Evidence for Periodic Trends

The periodic properties are based on the repeating valence electron count of the atoms. Elements in the same group have the same number of valence electrons. For example, both \(\require{mhchem}\ce{Li}\) (electron configuration \(1s^2 2s^1\)) and \(\require{mhchem}\ce{Na}\) (electron configuration \(1s^2 2s^2 2p^6 3s^1\)) have \(1\) valence electron. This yields regular repeating properties in the periodic table.

Atomic size

Across a period, atomic size decreases. This is because the number of protons increases, causing an increase in net nuclear charge. The effect is that the electrons are pulled in more tightly.  Down a group, atomic size increases. Adding electrons into additional outer shells increases the size of the atom.

First ionization energy

The first ionization energy describes the process of losing an electron from a neutral atom (for example, \(\require{mhchem}\ce{Na(g) -> Na+(g) + e-}\)). The trend opposes atomic size, since it requires more energy to remove an electron that is closer to the nucleus.


Electronegativity is a bonded atom’s desire to pull electron density toward itself. Note that electronegativity is a property of an atom in a bond while atomic size and first ionization energy describe an atom by itself. The trend for electronegativity mirrors first ionization energy, as atoms that are more difficult to ionize prefer to pull electrons toward themselves in bonds.

Typical ion charges

Atoms generally gain or lose enough electrons to attain a full subshell (sometimes called a noble gas configuration). For example, alkali metals (Group 1A) such as \(\require{mhchem}\ce{Na}\) will lose one electron to attain a full subshell and form a \(1+\) ion. Halogens (Group 7A) will gain one electron to attain a full subshell and form a \(1-\) ion. The other groups in the periodic table follow suit. There are sometimes multiple ions formed in the \(\require{mhchem}\ce{N}\) and \(\require{mhchem}\ce{C}\) groups. This will be discussed more fully in the context of covalent bonding.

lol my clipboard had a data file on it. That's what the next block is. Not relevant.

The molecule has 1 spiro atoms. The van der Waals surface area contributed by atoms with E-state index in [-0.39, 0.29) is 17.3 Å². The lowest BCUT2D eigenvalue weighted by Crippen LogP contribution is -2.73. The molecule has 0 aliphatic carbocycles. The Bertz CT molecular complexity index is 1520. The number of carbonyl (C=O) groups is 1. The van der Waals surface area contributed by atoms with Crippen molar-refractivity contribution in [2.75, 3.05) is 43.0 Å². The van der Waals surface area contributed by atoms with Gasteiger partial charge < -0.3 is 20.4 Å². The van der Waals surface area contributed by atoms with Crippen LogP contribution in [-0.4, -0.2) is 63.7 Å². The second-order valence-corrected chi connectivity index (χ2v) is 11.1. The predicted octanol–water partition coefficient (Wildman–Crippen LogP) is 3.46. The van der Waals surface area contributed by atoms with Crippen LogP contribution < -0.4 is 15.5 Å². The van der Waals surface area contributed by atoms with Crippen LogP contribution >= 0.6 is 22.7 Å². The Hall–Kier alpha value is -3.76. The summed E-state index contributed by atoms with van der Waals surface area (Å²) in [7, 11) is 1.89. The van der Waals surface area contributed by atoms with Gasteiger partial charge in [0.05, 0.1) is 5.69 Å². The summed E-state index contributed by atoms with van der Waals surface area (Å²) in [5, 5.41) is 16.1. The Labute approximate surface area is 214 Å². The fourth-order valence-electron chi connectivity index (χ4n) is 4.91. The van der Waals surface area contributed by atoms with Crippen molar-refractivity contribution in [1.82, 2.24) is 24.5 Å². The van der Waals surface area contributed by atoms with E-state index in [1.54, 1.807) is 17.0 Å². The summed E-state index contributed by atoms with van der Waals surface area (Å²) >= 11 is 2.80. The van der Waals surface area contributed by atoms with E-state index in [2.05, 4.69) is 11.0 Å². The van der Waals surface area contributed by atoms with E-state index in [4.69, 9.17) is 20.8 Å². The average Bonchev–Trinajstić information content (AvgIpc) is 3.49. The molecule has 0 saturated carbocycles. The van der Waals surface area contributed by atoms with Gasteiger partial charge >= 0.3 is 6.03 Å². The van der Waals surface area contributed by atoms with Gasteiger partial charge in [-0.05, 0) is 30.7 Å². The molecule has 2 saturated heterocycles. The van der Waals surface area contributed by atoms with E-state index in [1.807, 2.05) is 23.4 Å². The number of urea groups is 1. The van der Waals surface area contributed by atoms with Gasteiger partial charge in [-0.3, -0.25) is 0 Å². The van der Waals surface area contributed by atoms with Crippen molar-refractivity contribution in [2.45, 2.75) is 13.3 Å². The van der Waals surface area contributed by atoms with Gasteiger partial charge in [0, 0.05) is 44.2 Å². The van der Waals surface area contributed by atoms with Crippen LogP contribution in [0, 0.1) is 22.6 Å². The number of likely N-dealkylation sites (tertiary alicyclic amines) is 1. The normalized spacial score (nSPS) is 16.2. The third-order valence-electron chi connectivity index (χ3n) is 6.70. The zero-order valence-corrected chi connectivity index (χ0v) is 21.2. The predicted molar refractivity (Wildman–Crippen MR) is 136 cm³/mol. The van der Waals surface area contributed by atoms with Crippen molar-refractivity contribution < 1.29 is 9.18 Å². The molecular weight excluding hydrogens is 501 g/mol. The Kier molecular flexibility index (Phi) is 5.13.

Example 1.

Which atom is most likely to form an anion (negatively charged ion)?

A. \(\require{mhchem}\ce{Na}\)

B. \(\require{mhchem}\ce{Al}\)

C. \(\require{mhchem}\ce{S}\)



C. \(\require{mhchem}\ce{S}\)

\(\require{mhchem}\ce{S}\) is a nonmetal with electron configuration \(1s^2 2s^2 2p^6 3s^2 3p^4\). It will gain two electrons to become the anion \(\require{mhchem}\ce{S^{2-}}\) (full subshell). This is because it has a relatively high ionization energy and is less likely to become a cation (positively charged ion). The other atoms have lower ionization energies and are more likely to lose electrons to become cations.

Example 2.

Which is most likely to form a cation with a \(2+\) charge?

A. \(\require{mhchem}\ce{K}\)

B. \(\require{mhchem}\ce{Sr}\)

C. \(\require{mhchem}\ce{Se}\)



B. \(\require{mhchem}\ce{Sr}\)

\(\require{mhchem}\ce{Sr}\) has two valence electrons (\(1s^2 2s^2 2p^6 3s^2 3p^6 4s^2 3d^{10} 4p^6 5s^2\)) and is more likely to lose both valence electrons due to the lower energy required. Removing a second electron from potassium requires removal of a core electron. Selenium is a nonmetal with a higher ionization energy, meaning that removing electrons requires input of more energy. 

Example 3.

Which is expected to have the largest radius: Cl or Cl-?

A. \(\require{mhchem}\ce{Cl-}\)

B. \(\require{mhchem}\ce{Cl}\)

C. \(\require{mhchem}\ce{Cl+}\)



A. \(\require{mhchem}\ce{Cl-}\)

\(\require{mhchem}\ce{Cl-}\) will have the largest radius. Anions are larger than their parent ions due to the addition of one or more electrons. The electrons decrease the net nuclear charge each electron experiences. This increases the size of the anion relative to the size of the neutral atom. Cations are smaller than their parent atoms due to a greater net nuclear charge that pulls each electron in more closely.